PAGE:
Though he fought a battle at Dijon in the year 500, Clovis did not successfully subdue the Burgundian kingdom. It appears that he somehow gained the support of the Arvernians in the following years, for they assisted him in his defeat of the Visigothic kingdom of Toulouse in the Battle of Vouillé (507) which eliminated Visigothic power in Gaul and confined the Visigoths to Hispania and Septimania; the battle added most of Aquitaine to Clovis' kingdom.[3] He then established Paris as his capital,[3] and established an abbey dedicated to Saints Peter and Paul on the south bank of the Seine. Later it was renamed Sainte-Geneviève Abbey, in honor of the patron saint of Paris.[6]

According to Gregory of Tours, following the Battle of Vouillé, the Byzantine Emperor Anastasius I, granted Clovis the title of consul. Since Clovis' name does not appear in the consular lists, it is likely he was granted a suffect consulship. Gregory also records Clovis' systematic campaigns following his victory in Vouillé to eliminate the other Frankish "reguli" or sub-kings. These included Sigobert the Lame and his son Chlodoric the Parricide; Chararic, another king of the Salian Franks; Ragnachar of Cambrai, his brother Ricchar, and their brother Rignomer of Le Mans.

Shortly before his death, Clovis called a synod of Gallic bishops to meet in Orléans to reform the church and create a strong link between the Crown and the Catholic episcopate. This was the First Council of Orléans.

Gaul after Clovis' death.

Death and legacy

Clovis I is traditionally said to have died on 27 November 511; however, the Liber Pontificalis suggests that he was still alive in 513.[7] After his death, he was interred in Saint Denis Basilica, Paris. Upon his death his realm was divided among his four sons: Theuderic, Chlodomer, Childebert, and Clotaire. This partitioning created the new political units of the Kingdoms of Rheims, Orléans, Paris and Soissons and inaugurated a period of disunity which was to last, with brief interruptions, until the end (751) of his Merovingian dynasty.

The legacy of Clovis is well-established on three heads: his unification of the Frankish nation, his conquest of Gaul, and his conversion to the Roman Catholic Faith. By the first act, he assured the influence of his people in wider affairs, something no petty regional king could accomplish. By the second act, he laid the foundations of a later nation-state: France. Finally, by the third act, he made himself the ally of the papacy and its protector as well as that of the people, who were mostly Catholics.

Detracting, perhaps, from these acts of more than just national importance, his division of the state, not along national or even largely geographical lines, but primarily to assure equal income amongst his sons on his death, which may or may not have been his intention, was the cause of much internal discord in Gaul and contributed in the long run to the fall of his dynasty, for it was a pattern constantly repeated.[8] Clovis did bequeath to his heirs the support of both people and church such that, when finally the magnates were ready to do away with the royal house, the sanction of the Pope was sought first.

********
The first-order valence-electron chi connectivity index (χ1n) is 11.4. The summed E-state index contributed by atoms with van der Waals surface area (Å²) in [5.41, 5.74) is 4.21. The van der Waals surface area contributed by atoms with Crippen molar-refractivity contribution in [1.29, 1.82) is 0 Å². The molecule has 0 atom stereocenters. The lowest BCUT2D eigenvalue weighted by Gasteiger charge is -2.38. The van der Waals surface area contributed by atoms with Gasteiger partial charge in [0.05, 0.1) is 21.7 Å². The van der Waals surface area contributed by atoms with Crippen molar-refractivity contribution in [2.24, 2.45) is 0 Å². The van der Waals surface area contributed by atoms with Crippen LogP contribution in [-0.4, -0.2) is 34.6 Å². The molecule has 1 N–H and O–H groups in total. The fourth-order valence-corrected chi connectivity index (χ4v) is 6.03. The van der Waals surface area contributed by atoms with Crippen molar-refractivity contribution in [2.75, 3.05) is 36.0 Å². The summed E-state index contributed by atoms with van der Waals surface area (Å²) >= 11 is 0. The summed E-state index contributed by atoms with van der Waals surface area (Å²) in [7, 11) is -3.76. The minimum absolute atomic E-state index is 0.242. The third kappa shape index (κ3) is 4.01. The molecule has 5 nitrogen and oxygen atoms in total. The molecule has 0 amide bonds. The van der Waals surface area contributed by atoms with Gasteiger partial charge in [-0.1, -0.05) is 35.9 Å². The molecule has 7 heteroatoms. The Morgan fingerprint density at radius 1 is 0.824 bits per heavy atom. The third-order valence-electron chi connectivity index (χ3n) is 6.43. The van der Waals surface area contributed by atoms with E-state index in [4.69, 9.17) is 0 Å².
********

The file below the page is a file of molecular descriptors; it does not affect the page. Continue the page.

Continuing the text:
Wikimedia Commons has media related to::
Merovingian Dynasty
Born: 466; Died: November 27 511
Preceded by:
Childeric I
King of the Salian Franks
481 – c. 509
Conquered Francia
of Francia
King of the Franks
c. 509 – 511
Succeeded by:
Clotaire I
in Soissons
Succeeded by:
Childebert I
in Paris
Succeeded by:
in Orleans
Succeeded by:
Theuderic I
in Rheims


  1. The date 481 is arrived at by counting back from the Battle of Tolbiac, which Gregory of Tours places in the fifteenth year of Clovis' reign.
  2. "Etymolgisch Woordenboek vh Nederlands" for the words luid (loud) and vechten (to fight)
  3. 3.0 3.1 3.2 Iron Age Braumeisters of the Teutonic Forests. BeerAdvocate. Retrieved 2006-06-02.
  4. Daly, William M. Daly, "Clovis: How Barbaric, How Pagan?" Speculum 69.3 (July 1994:619-664)
  5. Edward James, "Gregory of Tours Life of the Fathers" (Liverpool: Liverpool University Press, 1985), p. 155 n. 12.
  6. The abbey was demolished in 1802. All that remains is the "Tour Clovis," a Romanesque tower which now lies within the grounds of the Lycée Henri-IV, just east of The Panthéon.
  7. Collins, Roger, Early Medieval Europe
  8. "The Rise of the Carolingians or the Decline of the Merovingians?" (pdf)


  • Daly, William M., "Clovis: How Barbaric, How Pagan?" Speculum, 69:3 (1994), 619–664.
  • James, Edward. The Origins of France: Clovis to the Capetians, 500–1000. Macmillan, 1982.
  • Kaiser, Reinhold. Das römische Erbe und das Merowingerreich. Enzyklopädie deutscher Geschichte 26. Munich: 2004.
  • Oman, Charles. The Dark Ages 476-918. London: Rivingtons, 1914.
  • Wallace-Hadrill, J. M. The Long-haired Kings. London: 1962.